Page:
The fire that started July 3, 2018 near Basalt, Colorado burned 12,588 acres and three homes
The two people charged with starting the Lake Christine Fire pleaded not guilty during a court appearance. Investigators said the fire that started July 3, 2018 was ignited by tracer rounds used at a shooting range by Allison Marcus, 22, and Richard Miller, 23. Shortly after the fire ignited Marcus and Miller were cooperative and talked with law enforcement officials.
The fire burned 12,588 acres and three homes near Basalt and El Jebel 15 air miles southeast of Glenwood Springs, Colorado.
The date of the trials for the suspects is uncertain, but they could be scheduled for May or June.
Tracer rounds are incendiary ammunition. They have a substance that burns when fired, making the trajectory of the bullet visible during daylight, but especially noticeable at night. Tracer ammunition is banned in many areas, including the area where the Lake Christine Fire started.
Miller and Marcus have been charged with fourth-degree arson.
Coal-burning trains operated by D&SNG in Colorado have started multiple wildfires in the San Juan National Forest
According to an article in the Durango Herald the company that operates a steam-powered railroad for tourists north of Durango, Colorado has been paying only about half of the costs of suppressing numerous fires started by the coal-burning locomotives.
The newspaper filed a Freedom of Information Act request in order to get the U.S. Forest Service to release information about the fires caused by the train that burned in the San Juan National Forest. Much of the 42-mile route the steam engines travel between Durango and Silverton is within the National Forest.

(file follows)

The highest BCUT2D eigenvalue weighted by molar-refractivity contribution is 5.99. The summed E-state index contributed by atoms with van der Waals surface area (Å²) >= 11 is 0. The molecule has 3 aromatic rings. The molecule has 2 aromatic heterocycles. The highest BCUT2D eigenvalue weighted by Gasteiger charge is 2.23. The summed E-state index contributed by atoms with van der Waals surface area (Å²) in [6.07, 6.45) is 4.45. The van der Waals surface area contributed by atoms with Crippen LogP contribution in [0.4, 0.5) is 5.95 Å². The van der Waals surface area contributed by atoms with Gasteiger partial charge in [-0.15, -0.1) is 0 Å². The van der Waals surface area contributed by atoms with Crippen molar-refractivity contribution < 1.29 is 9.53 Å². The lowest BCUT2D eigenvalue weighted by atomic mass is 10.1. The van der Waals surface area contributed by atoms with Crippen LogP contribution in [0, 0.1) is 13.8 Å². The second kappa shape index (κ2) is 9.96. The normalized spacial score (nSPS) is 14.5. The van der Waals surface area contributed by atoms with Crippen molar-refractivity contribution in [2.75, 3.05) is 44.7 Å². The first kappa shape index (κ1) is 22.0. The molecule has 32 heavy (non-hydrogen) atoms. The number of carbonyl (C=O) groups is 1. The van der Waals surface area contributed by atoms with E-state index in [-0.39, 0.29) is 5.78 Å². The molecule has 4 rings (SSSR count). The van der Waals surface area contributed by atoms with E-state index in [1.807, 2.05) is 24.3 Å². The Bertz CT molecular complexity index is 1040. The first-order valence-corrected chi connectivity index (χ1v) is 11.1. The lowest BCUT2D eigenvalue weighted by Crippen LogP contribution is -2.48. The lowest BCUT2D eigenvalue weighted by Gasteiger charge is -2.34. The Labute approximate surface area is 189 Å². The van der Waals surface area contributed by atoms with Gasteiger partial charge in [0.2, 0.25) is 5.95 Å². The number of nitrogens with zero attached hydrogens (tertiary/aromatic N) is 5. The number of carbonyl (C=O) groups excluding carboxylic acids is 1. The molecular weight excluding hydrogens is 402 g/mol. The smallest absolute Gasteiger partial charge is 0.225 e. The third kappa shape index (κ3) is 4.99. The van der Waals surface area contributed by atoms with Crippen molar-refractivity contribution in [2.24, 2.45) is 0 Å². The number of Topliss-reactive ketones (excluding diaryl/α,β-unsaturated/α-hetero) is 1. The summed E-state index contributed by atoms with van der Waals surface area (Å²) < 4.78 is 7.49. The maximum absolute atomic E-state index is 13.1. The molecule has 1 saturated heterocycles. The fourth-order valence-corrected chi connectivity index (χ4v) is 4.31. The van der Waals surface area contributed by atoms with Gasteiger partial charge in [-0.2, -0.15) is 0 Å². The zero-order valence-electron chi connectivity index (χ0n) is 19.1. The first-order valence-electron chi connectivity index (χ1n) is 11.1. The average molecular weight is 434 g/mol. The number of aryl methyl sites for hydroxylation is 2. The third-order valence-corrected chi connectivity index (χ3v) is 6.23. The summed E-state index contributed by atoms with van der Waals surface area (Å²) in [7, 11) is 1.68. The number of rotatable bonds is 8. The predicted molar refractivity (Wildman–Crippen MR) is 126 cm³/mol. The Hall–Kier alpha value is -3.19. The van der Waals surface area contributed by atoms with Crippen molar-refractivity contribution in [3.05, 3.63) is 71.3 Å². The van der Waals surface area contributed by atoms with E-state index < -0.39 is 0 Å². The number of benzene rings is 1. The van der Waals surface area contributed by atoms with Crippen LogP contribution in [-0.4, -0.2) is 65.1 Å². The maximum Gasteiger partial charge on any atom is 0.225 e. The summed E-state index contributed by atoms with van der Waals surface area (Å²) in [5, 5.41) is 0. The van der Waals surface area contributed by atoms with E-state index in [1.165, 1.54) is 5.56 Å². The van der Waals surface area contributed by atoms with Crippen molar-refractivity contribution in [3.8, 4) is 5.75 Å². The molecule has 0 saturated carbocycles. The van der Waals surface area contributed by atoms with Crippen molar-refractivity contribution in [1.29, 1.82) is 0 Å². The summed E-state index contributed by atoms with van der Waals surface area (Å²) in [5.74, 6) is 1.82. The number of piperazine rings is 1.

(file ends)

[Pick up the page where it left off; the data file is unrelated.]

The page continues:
The Herald studied seven of the major fires that occurred between 1994 and 2013 that investigators determined were started by the train. In these cases the railroad offered to pay much less than the amount billed by the Forest Service. The agency settled with the company, agreeing to allow payments of between 20 and 88 percent for the seven fires, averaging 53 percent of the billed amounts.
We assembled the data from the article and created the table below.
The U.S. Forest Service has not released the cause of the most recent fire that started near the railroad, the 416 Fire that burned about 54,000 acres and ran up suppression costs totaling approximately $31.3 million as of six weeks after the fire started.
Above: Spring Creek Fire southwest of Pueblo, Colorado. Photo uploaded to InciWeb June 29, 2018.
Reporters at a recently created newspaper in Colorado dug up a great deal of information about the cost of the large wildfires that occurred in Colorado this year. Jennifer Brown and Jason Blevins authored an article in The Colorado Sun that broke down many different categories of costs, from portable toilets to firefighting aircraft.
The data they collected came from the Colorado Division of Fire Protection and Control. A federal agency has not responded to a records request the newspaper filed months ago.
The article concentrates on two of the largest fires in Colorado this year — Spring Creek 51 miles southwest of Pueblo, and Silver Creek near Kremmling.
Below is an excerpt from the article:
The drought-ravaged summer of 2018 was an expensive one for firefighting, with costs reaching an estimated $130 million for 18 fires, according to documents received by The Colorado Sun through a public records request to the state Division of Fire Protection and Control. Of that, the state’s share is more than $40 million.
That’s six times more than Colorado spent on fighting wildfires in 2017 and two and a half times what it spent in 2016. Ten fires last year cost just more than $10 million combined.
It is a very interesting well researched article –worth your time.
The Colorado Sun published their first edition on September 10. Many of the reporters came from the Denver Post and other newspapers that have had massive staff reductions in recent years. The Post, created in 1892, was purchased in 2010 by hedge fund Alden Global Capital, run by Heath Freeman under their Digital First Media umbrella. The organization has purchased 97 newspapers.
Below is an excerpt from an article published in Bloomberg March 26: